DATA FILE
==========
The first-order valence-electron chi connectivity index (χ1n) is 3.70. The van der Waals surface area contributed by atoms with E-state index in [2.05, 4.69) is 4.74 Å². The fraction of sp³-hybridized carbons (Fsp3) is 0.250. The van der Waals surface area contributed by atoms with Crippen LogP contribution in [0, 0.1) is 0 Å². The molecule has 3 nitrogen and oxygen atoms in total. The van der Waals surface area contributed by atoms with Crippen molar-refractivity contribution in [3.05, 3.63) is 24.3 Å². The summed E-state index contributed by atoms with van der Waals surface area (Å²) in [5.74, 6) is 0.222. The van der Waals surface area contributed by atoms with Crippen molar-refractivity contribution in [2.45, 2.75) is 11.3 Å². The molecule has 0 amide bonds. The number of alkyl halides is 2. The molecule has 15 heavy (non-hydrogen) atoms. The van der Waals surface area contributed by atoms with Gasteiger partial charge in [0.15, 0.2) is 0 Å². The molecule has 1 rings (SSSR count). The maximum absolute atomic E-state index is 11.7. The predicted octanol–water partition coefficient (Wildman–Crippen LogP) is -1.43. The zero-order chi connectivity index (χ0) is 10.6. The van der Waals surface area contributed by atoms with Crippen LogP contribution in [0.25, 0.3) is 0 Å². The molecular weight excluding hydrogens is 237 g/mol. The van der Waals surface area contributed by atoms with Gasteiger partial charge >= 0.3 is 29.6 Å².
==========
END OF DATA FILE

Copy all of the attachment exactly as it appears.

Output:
The first-order valence-electron chi connectivity index (χ1n) is 3.70. The van der Waals surface area contributed by atoms with E-state index in [2.05, 4.69) is 4.74 Å². The fraction of sp³-hybridized carbons (Fsp3) is 0.250. The van der Waals surface area contributed by atoms with Crippen LogP contribution in [0, 0.1) is 0 Å². The molecule has 3 nitrogen and oxygen atoms in total. The van der Waals surface area contributed by atoms with Crippen molar-refractivity contribution in [3.05, 3.63) is 24.3 Å². The summed E-state index contributed by atoms with van der Waals surface area (Å²) in [5.74, 6) is 0.222. The van der Waals surface area contributed by atoms with Crippen molar-refractivity contribution in [2.45, 2.75) is 11.3 Å². The molecule has 0 amide bonds. The number of alkyl halides is 2. The molecule has 15 heavy (non-hydrogen) atoms. The van der Waals surface area contributed by atoms with Gasteiger partial charge in [0.15, 0.2) is 0 Å². The molecule has 1 rings (SSSR count). The maximum absolute atomic E-state index is 11.7. The predicted octanol–water partition coefficient (Wildman–Crippen LogP) is -1.43. The zero-order chi connectivity index (χ0) is 10.6. The van der Waals surface area contributed by atoms with Crippen LogP contribution in [0.25, 0.3) is 0 Å². The molecular weight excluding hydrogens is 237 g/mol. The van der Waals surface area contributed by atoms with Gasteiger partial charge >= 0.3 is 29.6 Å².